Magazine Article | October 1, 2001

Check This Out

Source: Innovative Retail Technologies

In a quest for increased customer service, your best bet might be less service - let customers serve themselves.

Integrated Solutions For Retailers, October 2001

Ask anyone who knows me and they will confirm that if I want something done, I'd rather do it myself. Thankfully, technology continually fuels my desire for independence. I don't need to watch a bank teller cash my paycheck because I can drive to an ATM and punch in the numbers myself. I use touch screen technology to search for a book, listen to a CD before I buy it, or confirm my airplane seat without having to speak with another human being.

I float happily through my independent existence, until I enter a grocery or discount store where I have no choice but to turn my cart over to a cashier. Before I choose a lane, I pace back and forth making mental notes of each customer's shopping cart contents. Will the cashier have to call for a price check? Will that lady with the rain bonnet pay with cash or write a check? How many coupons will she squabble over? No matter how extensive my checkout line research, I always end up trapped between the sugar-free gum and the impulse-buy lip balm, longingly watching as the next lane over moves at a much faster pace than mine. Once I face the cash stand, I cringe as the inexperienced attendant stacks the stewed tomato cans on top of the fresh strawberries and loads the fragrant fabric softener in the same bag as the fresh loaf of bread.

But all this has changed. I recently walked into a local Kmart store and was greeted by four NCR Self-Checkout stations. Remembering an NCR demonstration I saw at the Retail Systems Conference, I was able to successfully complete my own shopping transaction with the option to pay with cash, credit, or debit. Touch screen prompts led me through the steps without confusion. I was ready to start singing the "Star Spangled Banner", celebrating my independence right there in the store as I thought - where will these pop up next?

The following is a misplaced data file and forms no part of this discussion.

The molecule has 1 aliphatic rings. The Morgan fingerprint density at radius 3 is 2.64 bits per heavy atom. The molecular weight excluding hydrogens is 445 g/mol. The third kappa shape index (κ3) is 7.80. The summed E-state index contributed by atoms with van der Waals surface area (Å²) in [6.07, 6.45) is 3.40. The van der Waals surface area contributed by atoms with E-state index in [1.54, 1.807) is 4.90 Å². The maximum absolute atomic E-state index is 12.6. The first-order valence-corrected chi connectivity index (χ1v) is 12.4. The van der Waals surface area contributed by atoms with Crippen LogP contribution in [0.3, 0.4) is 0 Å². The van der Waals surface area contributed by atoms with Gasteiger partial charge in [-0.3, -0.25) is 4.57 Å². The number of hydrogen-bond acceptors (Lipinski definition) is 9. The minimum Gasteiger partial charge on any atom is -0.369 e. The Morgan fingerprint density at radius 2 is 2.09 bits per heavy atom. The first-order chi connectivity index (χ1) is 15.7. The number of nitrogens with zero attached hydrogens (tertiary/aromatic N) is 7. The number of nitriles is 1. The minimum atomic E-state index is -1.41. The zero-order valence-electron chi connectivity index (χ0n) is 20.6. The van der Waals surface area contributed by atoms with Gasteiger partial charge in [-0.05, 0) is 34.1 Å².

Put Your Customers To Work
My local store is just one of 1,300 Kmart locations that will install NCR Self-Checkout registers throughout the 2,100-store chain this year. Kmart would like customers to use the POS (point of sale) hardware for quick purchases, keeping the store's checkout lines down to three customers or less. Kmart reported in May that some of the stores had processed almost 40% of their total sales through the self-service stations, proving that I am not the only one with an independent streak.

But consumers aren't the only ones who benefit from the convenience of unassisted shopping. Even during high traffic periods, retailers and grocers are able to have more checkout lanes open without having to add cashier staff. In the Kmart store, one cashier attendant watches over the four self-service stations from a central terminal. From there the employee assists customers who struggle with the machines, monitors any suspicious transactions, and accepts checks as an additional form of payment. And if the retailer chooses to staff the additional lanes, the NCR Self-Checkout E-Series converts to a traditional checkout lane.

Buy Time For Other Jobs
Although the self-checkout option itself didn't go any faster than if a Kmart employee had scanned and bagged my items, I didn't have to wait in line nor did I feel like I was wasting my time watching the process. And if I tried to get away with avoiding the scanner and go right for the bag, the built-in weight database catches the error and the system alerts the monitoring employee. The lanes are clearly equipped with surveillance cameras which is also a way to deter shoplifters. In one way, self-checkouts may reduce shrink by eliminating cashier errors, since the touch screen and voice prompts lead customers through the checkout steps in the correct order.

Retailers constantly state that their top priority is customer service. Self-service checkouts, like those from NCR, Optimal Robitics, or PSC Inc., require less service at the POS. This frees retailers to provide more service in other areas of the store, such as maintaining shelf stock or assisting customers in the aisles. But whether I can scan my purchases or not, retailers still need to have the products I want to buy when I want them. Because, afterall, it's all about me - the customer.

Questions about this article? E-mail the author at